Gallistel, C. R., (1980), The organisation of action: a newsynthesis, Hillsdale, JN: Erlbaum.Garcia, J. & Koelling, R. A., (1966), “Relation of cue toconsequences in avoidance learning”, Psychonomic Science, 4, 123–124.

Gibson, J. J., (1979), The ecological approach to visualperception, Hillsdale, NJ: Lawrence ErlbaumAssociates.Glass, A. L. & Holyoak, K. J., (1985), Cognition, New York:Random House.

Gulz, A., (1991), “The planning of action as a cognitive andbiological phenomenon”, Lund University CognitiveStudies, 2.

Hebb, D. O., (1949), The organisation of behavior, NewYork: John Wiley and Sons.

Holland, J. H., Holyoak, K. J., Nisbett, R. E. & Thagard, P.R., (1986), Induction: Processes of inference, learningand discovery, Cambridge, MA: MIT Press.

Horswill, I. D. & Brooks, R. A., (1988), “Situated vision ina dynamic world: chasing objects”. Proceedings ofAAAI–88, St Paul, MN, 796–800.

Horswill, I., (1992), “Characterizing adaption byconstraints”, in F. J. Varela and P. Bourgine (eds.)Towards an practice of autonomous systems, 58–63,Cambridge, MA: MIT Press.

Hull, C. L., (1934), “The concept of the habit-familyhierarchy and maze learning”, Psychological Review,41, 33–52, 134–152.

Hull, C. L., (1943), Principles of behavior, New York: Appleton-Century-Crofts.Hull, C. L., (1952), A behavior system, New Haven: YaleUniversity Press.

Ito, M., (1982), “Mechanisms of motor learning”, in S.Amari and M. A. Arbib (eds.) Competition andcooperation in neural nets, 418–429, Berlin: Springer-Verlag.

Ito, M., (1989), “Long Term Depression”, Annual Reviewof Neuroscience, 12, 85–102.Johnson, M. H. & Morton, J., (1991), Biology and cognitivedevelopment: the case of face recognition, Oxford:Blackwell.

Kraft, L. G., III & Campagna, D. P., (1990), “A summarycomparison of CMAC neural network and traditionaladaptive control systems”, in W. T. Miller, III, R. S.Sutton and P. J. Werbos (eds.) Neural networks forcontrol, 143–169, Cambridge, MA: MIT Press.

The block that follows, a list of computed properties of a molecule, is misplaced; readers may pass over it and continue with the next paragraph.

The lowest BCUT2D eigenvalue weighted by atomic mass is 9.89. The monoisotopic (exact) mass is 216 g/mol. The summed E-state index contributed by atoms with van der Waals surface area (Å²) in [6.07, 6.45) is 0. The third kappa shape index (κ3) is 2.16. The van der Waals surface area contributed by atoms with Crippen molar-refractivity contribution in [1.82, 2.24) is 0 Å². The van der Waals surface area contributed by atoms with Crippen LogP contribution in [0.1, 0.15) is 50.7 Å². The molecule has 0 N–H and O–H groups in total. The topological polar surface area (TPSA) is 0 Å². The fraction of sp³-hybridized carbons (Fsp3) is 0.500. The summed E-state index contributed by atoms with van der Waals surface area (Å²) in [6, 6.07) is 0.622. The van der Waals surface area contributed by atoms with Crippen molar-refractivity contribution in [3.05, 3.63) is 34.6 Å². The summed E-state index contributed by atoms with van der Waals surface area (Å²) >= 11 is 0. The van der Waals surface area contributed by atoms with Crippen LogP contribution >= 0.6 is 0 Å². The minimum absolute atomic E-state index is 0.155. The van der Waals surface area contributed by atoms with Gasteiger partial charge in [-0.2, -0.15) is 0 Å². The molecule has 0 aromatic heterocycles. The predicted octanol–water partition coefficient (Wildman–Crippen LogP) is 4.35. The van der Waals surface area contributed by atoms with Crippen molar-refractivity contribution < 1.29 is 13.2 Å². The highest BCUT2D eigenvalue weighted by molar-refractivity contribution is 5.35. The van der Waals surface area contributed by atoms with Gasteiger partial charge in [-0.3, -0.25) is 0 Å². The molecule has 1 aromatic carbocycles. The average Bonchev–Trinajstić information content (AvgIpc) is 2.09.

Lippman, R. P., (1987), “An introduction to computing with neural nets”, IEEE ASSP magazine, 4–22.

Lorenz, K., (1977), Behind the mirror, London: Methuen &co Ltd.Macfarlane, D. A., (1930), “The role of kinesthesis in mazelearning”, University of California Publications in Psychology, 4, 277–305.

Mackintosh, N. J., (1974), The psychology of animallearning, New York: Academic Press.Mackintosh, N. J., (1983), Conditioning and associativelearning, Oxford: Oxford University Press.

Maes, P., (1990a), “Designing autonomous agents”, in P.Maes (ed.) Designing autonomous agents, 1–2,Cambridge, MA: MIT Press.

Maes, P., (1990b), Designing autonomous agents,Cambridge, MA: MIT Press.

Marler, P., (1970), A comparative approach to vocallearning: song-development in white-crownedsparrows, Journal of Comparative and PhysiologicalPsychology Monograph, 71, pt. 2, 1–25.

Masterson, F. A., (1970), “Is termination of a warningsignal an effective reward for the rat?”, Journal ofComparative and Physiological Psychology, 72, 471–475.

Melzoff, A. N. & Moore, M. K., (1977), “Imitation offacial and manual gestures by human neonates”,Science, 198, 75–78.

Moore, J. W., & Blazis, D. E. J., (1989), “Cerebellarimplementation of a computational model of classicalconditioning”, in Strata, P. (ed.), The olivocerebellarsystem in motor control, Berlin: Springer-Verlag.

Morris, R. G. M., (1981), “Spatial location does not requirethe presence of local cues”, Learning and Motivation,12, 239–260.

Newell, A., (1990), Unified theories of cognition,Cambridge, MA: Harvard University Press.

Olton, D. S. & Samuelson, R. J., (1976), “Remembrance ofplaces past: spatial memory in rats”, Journal ofExperimental Psychology: Animal Behaviourprocesses, 2, 97–116.